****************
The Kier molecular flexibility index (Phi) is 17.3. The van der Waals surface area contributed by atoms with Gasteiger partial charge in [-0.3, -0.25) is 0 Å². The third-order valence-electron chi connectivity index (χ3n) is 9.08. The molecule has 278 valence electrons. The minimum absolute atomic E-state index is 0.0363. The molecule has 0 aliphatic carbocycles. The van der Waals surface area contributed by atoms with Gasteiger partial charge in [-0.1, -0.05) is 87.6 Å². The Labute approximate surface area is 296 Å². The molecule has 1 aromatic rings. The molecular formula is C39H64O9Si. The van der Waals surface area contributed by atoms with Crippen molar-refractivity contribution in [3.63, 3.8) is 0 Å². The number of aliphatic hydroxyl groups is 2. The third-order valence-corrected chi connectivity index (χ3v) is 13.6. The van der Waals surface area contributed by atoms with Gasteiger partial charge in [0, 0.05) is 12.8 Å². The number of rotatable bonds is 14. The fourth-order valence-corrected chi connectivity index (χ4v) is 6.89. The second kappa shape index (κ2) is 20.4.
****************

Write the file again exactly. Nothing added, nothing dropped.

The Kier molecular flexibility index (Phi) is 17.3. The van der Waals surface area contributed by atoms with Gasteiger partial charge in [-0.3, -0.25) is 0 Å². The third-order valence-electron chi connectivity index (χ3n) is 9.08. The molecule has 278 valence electrons. The minimum absolute atomic E-state index is 0.0363. The molecule has 0 aliphatic carbocycles. The van der Waals surface area contributed by atoms with Gasteiger partial charge in [-0.1, -0.05) is 87.6 Å². The Labute approximate surface area is 296 Å². The molecule has 1 aromatic rings. The molecular formula is C39H64O9Si. The van der Waals surface area contributed by atoms with Crippen molar-refractivity contribution in [3.63, 3.8) is 0 Å². The number of aliphatic hydroxyl groups is 2. The third-order valence-corrected chi connectivity index (χ3v) is 13.6. The van der Waals surface area contributed by atoms with Gasteiger partial charge in [0, 0.05) is 12.8 Å². The number of rotatable bonds is 14. The fourth-order valence-corrected chi connectivity index (χ4v) is 6.89. The second kappa shape index (κ2) is 20.4.